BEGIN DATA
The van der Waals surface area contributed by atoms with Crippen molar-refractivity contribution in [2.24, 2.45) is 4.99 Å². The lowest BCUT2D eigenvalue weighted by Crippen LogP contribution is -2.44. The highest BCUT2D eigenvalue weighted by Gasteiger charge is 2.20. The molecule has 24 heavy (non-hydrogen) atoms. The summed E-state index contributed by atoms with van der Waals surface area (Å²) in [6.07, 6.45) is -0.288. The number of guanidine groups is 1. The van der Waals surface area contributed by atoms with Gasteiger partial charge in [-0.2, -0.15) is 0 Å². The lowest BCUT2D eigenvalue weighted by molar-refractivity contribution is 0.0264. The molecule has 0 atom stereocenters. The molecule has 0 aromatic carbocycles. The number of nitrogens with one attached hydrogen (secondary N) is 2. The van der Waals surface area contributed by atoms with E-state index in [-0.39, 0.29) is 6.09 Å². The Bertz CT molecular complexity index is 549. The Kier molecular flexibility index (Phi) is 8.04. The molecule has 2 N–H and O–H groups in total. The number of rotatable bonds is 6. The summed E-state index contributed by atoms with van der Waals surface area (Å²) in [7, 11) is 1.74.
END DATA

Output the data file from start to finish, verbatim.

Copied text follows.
The van der Waals surface area contributed by atoms with Crippen molar-refractivity contribution in [2.24, 2.45) is 4.99 Å². The lowest BCUT2D eigenvalue weighted by Crippen LogP contribution is -2.44. The highest BCUT2D eigenvalue weighted by Gasteiger charge is 2.20. The molecule has 24 heavy (non-hydrogen) atoms. The summed E-state index contributed by atoms with van der Waals surface area (Å²) in [6.07, 6.45) is -0.288. The number of guanidine groups is 1. The van der Waals surface area contributed by atoms with Gasteiger partial charge in [-0.2, -0.15) is 0 Å². The lowest BCUT2D eigenvalue weighted by molar-refractivity contribution is 0.0264. The molecule has 0 atom stereocenters. The molecule has 0 aromatic carbocycles. The number of nitrogens with one attached hydrogen (secondary N) is 2. The van der Waals surface area contributed by atoms with E-state index in [-0.39, 0.29) is 6.09 Å². The Bertz CT molecular complexity index is 549. The Kier molecular flexibility index (Phi) is 8.04. The molecule has 2 N–H and O–H groups in total. The number of rotatable bonds is 6. The summed E-state index contributed by atoms with van der Waals surface area (Å²) in [7, 11) is 1.74.